Why You Need a VPN to Protect Your Online Privacy
Virtual Private Networks (VPNs) have existed since the dawn of the Internet. However, you probably didn’t hear about these secure portals to your web activity until 2005. Almost all of the well-known VPN providers began in or after 2005, including StrongVPN (one of the most widely used and highly-rated VPNs, NordVPN wasn’t released until 2012).
So, how were VPNs invented? Why do people use VPNs? Why did 2005 mark the beginning of their popularity? In what parts of the world are VPNs most popular? What did the pandemic shutdown do to the VPN market?
We’re so glad you asked. Let’s take a look.
How VPNs work
A virtual private network protects your privacy and secures your online connection. By using a VPN, your IP address remains hidden to hackers, your data remains encrypted, and you can connect to a public Wi-Fi network without worrying about malicious virtual threats.
You may want to use a VPN if you’re utilizing an entertainment streaming service such as Netflix or Hulu in a space other than your home. If you’re a remote worker, accessing a VPN will protect you if you work on your laptop in a myriad of spaces. If you live in an apartment building, a VPN can keep neighbors from piggybacking onto your IP address. At work, your employer may give you a VPN to protect company data from a breach.
How a VPN may save your life
Could a VPN help to save your life? In short, yes. For example, say you have a tech-savvy stalker–this creepy human pops up everywhere you go, and you’re not sure how it happens. You’re extremely careful not to post your whereabouts on social media, and you’ve even convinced loved ones to text you in code when discussing plans. But there Creepy McCreeperton lurks…outside of your new gym, at the movie theater, at the house party of a stranger. There’s a good chance this disturbed individual accessed your internet address and can see your search history. If you only use public Wi-Fi, you’re leaving yourself exposed and vulnerable. A VPN can hide your location, and block the stalker from knowing your whereabouts based on Internet activity.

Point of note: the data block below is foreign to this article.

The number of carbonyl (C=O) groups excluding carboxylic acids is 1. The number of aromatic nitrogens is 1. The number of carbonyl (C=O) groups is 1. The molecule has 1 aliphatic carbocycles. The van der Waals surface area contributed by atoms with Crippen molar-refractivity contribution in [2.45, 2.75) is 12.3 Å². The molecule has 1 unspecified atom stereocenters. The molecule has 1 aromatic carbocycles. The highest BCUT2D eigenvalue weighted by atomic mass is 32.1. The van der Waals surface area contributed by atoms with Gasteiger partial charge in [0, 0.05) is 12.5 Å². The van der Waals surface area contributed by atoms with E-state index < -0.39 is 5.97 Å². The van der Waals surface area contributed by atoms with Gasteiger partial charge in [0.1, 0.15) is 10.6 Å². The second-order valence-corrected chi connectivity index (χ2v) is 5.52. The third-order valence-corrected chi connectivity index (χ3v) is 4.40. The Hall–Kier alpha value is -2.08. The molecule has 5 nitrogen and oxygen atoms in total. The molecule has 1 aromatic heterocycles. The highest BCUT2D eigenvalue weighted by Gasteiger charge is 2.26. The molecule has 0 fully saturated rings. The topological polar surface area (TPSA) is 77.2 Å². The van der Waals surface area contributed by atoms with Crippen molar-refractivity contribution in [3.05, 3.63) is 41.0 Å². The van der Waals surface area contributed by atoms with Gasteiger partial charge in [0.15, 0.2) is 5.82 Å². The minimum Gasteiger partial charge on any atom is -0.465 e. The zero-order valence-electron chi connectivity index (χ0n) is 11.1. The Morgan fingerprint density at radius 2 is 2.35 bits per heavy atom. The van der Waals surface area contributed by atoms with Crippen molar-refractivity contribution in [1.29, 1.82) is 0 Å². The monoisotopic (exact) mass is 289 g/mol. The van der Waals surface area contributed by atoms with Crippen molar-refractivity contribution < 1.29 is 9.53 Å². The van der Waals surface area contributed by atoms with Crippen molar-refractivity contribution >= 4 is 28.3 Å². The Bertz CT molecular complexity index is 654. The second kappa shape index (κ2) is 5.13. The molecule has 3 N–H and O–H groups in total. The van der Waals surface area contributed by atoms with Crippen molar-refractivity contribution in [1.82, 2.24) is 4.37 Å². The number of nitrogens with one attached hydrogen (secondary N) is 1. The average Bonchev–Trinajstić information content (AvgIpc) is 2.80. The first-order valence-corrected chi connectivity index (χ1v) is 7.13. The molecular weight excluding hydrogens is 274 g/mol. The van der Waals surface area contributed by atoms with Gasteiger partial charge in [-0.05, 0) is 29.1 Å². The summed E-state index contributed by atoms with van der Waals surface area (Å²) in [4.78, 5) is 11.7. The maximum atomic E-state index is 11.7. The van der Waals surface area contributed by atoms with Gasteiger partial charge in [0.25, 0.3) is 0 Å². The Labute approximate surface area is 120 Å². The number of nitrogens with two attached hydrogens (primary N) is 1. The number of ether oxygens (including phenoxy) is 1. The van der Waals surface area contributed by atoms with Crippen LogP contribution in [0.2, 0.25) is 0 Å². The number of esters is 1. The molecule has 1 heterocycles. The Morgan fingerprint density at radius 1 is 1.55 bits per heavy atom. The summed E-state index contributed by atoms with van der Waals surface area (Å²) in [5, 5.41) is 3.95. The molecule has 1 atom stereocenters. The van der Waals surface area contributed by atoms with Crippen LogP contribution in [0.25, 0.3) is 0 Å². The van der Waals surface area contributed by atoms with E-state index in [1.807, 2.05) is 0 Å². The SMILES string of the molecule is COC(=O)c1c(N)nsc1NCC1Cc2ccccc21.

Perhaps you’re more concerned about protecting your finances. One day, you’re working on your laptop at a coffee shop. You take a break to access your bank account balance on a public Wi-Fi network. The next day, you notice that your checking account has been drained. You were most likely the victim of a hacker. If you had used a VPN, a hacker would have greater difficulty accessing your laptop and breaking into your bank account.
Many VPN users tout the peace of mind and security that using a VPN brings. Glowing reviews flood most of the popular VPN websites, and most talk about privacy and security. NordVPN user and popular YouTube personality, Philip “Philly D” DeFranco offers this testimonial about working sans a VPN, ”…you’re missing out on the peace of mind one gets when securing your personal data and internet activity.”
If you’re online for much of the day, it’s a good idea to look into a VPN. Using a VPN rather than a static IP address can help add an extra layer of security to your network and data.
Individual users need VPN love too
Although many businesses still use VPNs, individual users have started to use them as well–especially when it comes to remote work, as secure, portable network addresses become an imperative. Some VPN companies allow you to pick the country, region, and city where your VPN address is located. Some statistics that show the significant use of VPNs by individuals include: